Daily Archives: November 16, 2015

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…Enter the Samsung NX300

I don’t really review or write much about digital cameras, but lemme tell you a story all about how I ended up with another digital camera in my collection (and I didn’t mean to.)

It all starts with two happy years with my Samsung NX1100. I’d been using the little kit lens that came with the camera for those two years, but I finally decided to invest in a nice, prime lens for it. I chose a 30mm f/2 lens. It’s tiny and classified as a “pancake lens” because it’s so compact. The lens arrived, and I gleefully took it outside to quickly test it a little. Here are those test shots:

Such pretty shallow depth of field! I’m in love with this lens! 

Then, I took the camera in to charge the battery fully, as I knew I’d be shooting with it lots in order to have fun with the new lens. Charged the battery for awhile, put it back in the camera, and the camera wouldn’t power on. WAAAAAHHHHH! There was lots of panicking and searching the world wide web for answers to my problem.

What’s a girl to do?? This girl decided to bite the bullet and buy another Samsung camera body which would allow me to use my pretty new 30mm lens. Doing so did not make me a happy camper, but what were the odds that my NX1100 would stop working the very day I finally got a better lens for it? Inconceivable! But I did a little research and decided to buy a slightly upgraded model, a Samsung NX300.

30mm pancake lens…

…vs the 18-55mm kit lens that came with the camera (at it’s shortest)

The NX300 has a lot in common with the NX1100, as far as form and fuction go, but notable differences (in my day-to-day life) are: 1) The NX300 has a touch screen, which you can use to adjust focus points on the fly, access the menus and   2) The NX300 has an articulating screen that rotates 45° for shooting overhead or 90° for shooting lower angles more easily.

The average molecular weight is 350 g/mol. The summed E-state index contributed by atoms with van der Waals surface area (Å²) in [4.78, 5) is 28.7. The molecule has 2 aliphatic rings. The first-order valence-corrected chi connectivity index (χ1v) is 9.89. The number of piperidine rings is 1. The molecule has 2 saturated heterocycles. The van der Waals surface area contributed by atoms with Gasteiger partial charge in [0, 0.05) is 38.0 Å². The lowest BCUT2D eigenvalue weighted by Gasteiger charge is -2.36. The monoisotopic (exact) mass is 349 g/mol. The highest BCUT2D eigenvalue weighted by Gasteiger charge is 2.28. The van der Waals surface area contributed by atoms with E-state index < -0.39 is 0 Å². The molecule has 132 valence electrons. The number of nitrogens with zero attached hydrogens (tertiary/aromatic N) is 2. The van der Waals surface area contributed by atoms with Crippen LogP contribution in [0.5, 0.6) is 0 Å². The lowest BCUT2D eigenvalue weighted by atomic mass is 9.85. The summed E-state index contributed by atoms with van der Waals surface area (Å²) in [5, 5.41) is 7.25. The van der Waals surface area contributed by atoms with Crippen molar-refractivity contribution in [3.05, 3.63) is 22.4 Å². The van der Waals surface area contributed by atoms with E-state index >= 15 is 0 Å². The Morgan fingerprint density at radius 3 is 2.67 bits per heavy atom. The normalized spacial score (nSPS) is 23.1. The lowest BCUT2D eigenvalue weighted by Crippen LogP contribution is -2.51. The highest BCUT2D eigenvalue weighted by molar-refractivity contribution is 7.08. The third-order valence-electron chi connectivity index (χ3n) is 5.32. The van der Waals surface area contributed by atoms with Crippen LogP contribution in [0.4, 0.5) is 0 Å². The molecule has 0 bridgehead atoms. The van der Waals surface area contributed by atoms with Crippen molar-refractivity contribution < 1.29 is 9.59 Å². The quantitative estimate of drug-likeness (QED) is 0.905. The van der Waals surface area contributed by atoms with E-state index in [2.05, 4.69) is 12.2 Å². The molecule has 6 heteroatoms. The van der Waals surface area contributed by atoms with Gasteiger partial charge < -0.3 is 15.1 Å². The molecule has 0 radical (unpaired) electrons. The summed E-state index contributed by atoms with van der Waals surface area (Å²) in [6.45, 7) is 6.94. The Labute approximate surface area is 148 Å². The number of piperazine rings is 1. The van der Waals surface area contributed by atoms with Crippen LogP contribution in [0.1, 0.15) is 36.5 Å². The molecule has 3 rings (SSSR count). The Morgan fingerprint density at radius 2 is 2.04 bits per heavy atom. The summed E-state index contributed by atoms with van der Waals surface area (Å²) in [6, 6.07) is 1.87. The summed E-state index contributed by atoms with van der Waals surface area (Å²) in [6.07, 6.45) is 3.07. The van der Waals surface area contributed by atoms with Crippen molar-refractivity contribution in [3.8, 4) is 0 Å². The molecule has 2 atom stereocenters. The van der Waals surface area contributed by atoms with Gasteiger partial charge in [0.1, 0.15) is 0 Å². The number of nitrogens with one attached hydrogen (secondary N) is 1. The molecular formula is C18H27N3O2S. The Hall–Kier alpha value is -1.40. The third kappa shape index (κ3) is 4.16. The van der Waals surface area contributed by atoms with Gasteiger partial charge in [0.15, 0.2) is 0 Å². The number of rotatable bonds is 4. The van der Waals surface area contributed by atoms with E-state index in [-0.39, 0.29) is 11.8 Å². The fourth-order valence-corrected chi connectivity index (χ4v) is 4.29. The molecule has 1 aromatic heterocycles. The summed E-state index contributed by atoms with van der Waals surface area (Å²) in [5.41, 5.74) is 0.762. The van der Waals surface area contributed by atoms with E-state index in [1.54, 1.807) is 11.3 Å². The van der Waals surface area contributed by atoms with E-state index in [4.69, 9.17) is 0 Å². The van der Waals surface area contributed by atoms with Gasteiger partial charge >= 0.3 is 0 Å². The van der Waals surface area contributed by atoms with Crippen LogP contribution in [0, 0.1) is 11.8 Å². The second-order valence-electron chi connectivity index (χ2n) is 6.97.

Articulated screen folded as flat as it will go

The angle for shooting up high

Shooting low

One of the things I like best about these Samsung cameras is that they have wi-fi built in that allows you to send files straight from the camera to your phone or tablet. That’s one thing that has made it hard to compile this blog: I wanted to save a lot of the shots for writing a blog about the NX300, but I found myself sharing a lot of them to social media while I was waiting to write a blog about the camera! Plus, I have already dedicated a few different blog posts to photos taken with the camera already because I couldn’t hold on to them any longer! (Here, here, here, here.) I tried to mainly use photos here that haven’t been seen elsewhere on my social media, but there are some that my Instagram or Facebook friends would have seen already. I just wanted to show how many different aspects of my life I’ve been capturing with this camera. Okay? Let’s go!

Desserts I made for my family’s catering business

Naturey stuff outside my house

Decor in my sister’s house

Vegan mini cakes I made

More scenes from my “yard” at home (pssst: I live in the woods)

1969 Chevrolet Chevelle Malibu SS at work

1972 Chevrolet Custom 10
(the last two photos of this truck were taken with the Samsung’s 18-55mm kit lens)

#SoSoBrit – the day there were randomly some British Jammie Dodger biscuits in an office at work

My brother’s fiance made candy apples. My niece said they were GOOD!

Previously unseen shots from Muddy’s holiday look book photo shoot

Like to Instagram your food? The Samsung NX300 and 30mm lens do it well!
(Waffle House in Nashville, TN on the way to our family vacation in The Smokies)

Some more photos from the Ripley’s Aquarium of the Smokies

“Madonna” at the Guinness World Records Museum in Gatlinburg, TN

The newest troublemaker in the family: Arrow, the Mountain Cur who wandered up to my sister’s house


My brother’s family’s pit bull puppy, Poseidon

My niece, the sulky model

Dilly, at her favorite spot in the house

…And, actually, I brought the NX300 to document my brother’s impromptu wedding!

Honestly, the Samsung NX300 is my favorite digital camera. And that’s saying something, coming from this film photographer!